Sporting her Ben Dedek inspired “black widow” paint job, we look closely at the lamp array on this GP9. From top to bottom – single red oscillating lamp, dual sealed beam headlamps, and dual oscillating headlamps and a bullet classification lamp off to the side.

A variation substituted the “beer barrel” light in place of a dual seal beamed luminary - shown here on SD9 5354.

Oscillating luminaries had two common patterns; the figure “8” or the “0” oval pattern, each designed to catch the attention of motorists, and separate the locomotive, often moving at considerable speed, from “background” lights, especially at night. I understand that a "W" pattern oscillating lamp was briefly available.

So called “ditch lights” showed up on diesel electrics while we lived up in Prince Rupert in 1957 – 1959. They were not a factory option from GMD. They were, in fact, an attempt by train crews to give them a fighting chance against the dangers of rock falls; mud slides, downed trees, and undercut roadbeds, which plagued the rugged mountains and canyons of British Columbia.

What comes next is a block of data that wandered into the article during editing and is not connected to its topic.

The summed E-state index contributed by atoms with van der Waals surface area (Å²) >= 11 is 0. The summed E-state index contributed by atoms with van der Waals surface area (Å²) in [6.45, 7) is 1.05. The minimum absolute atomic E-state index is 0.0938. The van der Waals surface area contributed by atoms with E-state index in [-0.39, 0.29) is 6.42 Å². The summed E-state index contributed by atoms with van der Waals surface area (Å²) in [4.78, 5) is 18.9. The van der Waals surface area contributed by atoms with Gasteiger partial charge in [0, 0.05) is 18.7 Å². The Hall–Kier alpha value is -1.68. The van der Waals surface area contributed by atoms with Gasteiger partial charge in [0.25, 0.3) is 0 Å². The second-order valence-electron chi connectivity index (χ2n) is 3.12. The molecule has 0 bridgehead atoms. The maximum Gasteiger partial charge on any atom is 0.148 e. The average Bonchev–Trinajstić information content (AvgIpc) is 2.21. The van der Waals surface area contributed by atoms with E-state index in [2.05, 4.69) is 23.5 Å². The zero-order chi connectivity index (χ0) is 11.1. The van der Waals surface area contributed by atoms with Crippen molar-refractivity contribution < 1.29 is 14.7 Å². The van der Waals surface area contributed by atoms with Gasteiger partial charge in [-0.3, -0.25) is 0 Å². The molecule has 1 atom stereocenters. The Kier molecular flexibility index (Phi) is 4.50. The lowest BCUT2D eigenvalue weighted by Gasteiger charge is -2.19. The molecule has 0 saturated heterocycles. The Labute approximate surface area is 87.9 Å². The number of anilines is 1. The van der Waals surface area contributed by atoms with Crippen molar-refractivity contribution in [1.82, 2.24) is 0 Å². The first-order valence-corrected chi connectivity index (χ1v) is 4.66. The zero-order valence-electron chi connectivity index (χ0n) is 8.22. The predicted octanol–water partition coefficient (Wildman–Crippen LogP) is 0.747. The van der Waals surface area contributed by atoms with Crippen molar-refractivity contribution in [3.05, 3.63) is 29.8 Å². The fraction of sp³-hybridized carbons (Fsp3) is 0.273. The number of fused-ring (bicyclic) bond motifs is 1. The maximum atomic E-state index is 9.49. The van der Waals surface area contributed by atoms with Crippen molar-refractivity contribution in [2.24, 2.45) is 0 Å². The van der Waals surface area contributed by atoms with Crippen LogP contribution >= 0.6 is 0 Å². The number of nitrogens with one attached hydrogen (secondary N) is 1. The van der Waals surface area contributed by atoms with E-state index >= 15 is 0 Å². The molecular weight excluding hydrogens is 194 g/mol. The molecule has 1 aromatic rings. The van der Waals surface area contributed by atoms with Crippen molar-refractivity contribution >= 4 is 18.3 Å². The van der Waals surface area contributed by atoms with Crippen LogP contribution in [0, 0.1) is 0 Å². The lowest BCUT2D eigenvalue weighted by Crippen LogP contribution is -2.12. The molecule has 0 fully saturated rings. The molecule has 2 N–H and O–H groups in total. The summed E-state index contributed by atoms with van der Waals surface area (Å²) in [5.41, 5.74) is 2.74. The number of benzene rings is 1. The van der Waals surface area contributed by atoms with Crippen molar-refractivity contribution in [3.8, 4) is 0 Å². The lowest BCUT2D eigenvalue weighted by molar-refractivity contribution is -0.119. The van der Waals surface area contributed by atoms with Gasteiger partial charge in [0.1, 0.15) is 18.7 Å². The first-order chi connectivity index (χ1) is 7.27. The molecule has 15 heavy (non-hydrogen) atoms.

The beams were optimized to give train crews a look-see around curves. But even with this lighting system, crews still came to grief, and still do to this day!

This accident occurred in a permanent slow order – 15 mph – stretch of track! According to a newspaper interview with the engineer, ground fog off the Skeena River obscured the offending rock pile!

Once upon a time, another type of lamp shone brightly from the front of the locomotive; the so-called “classification” lights, augmented with similar colored flags. Although the CNR 9060 has a burned out classification lamp on the fireman's side, they are operating during daylight hours, and only 45 miles from home - running under the protection of the white flags.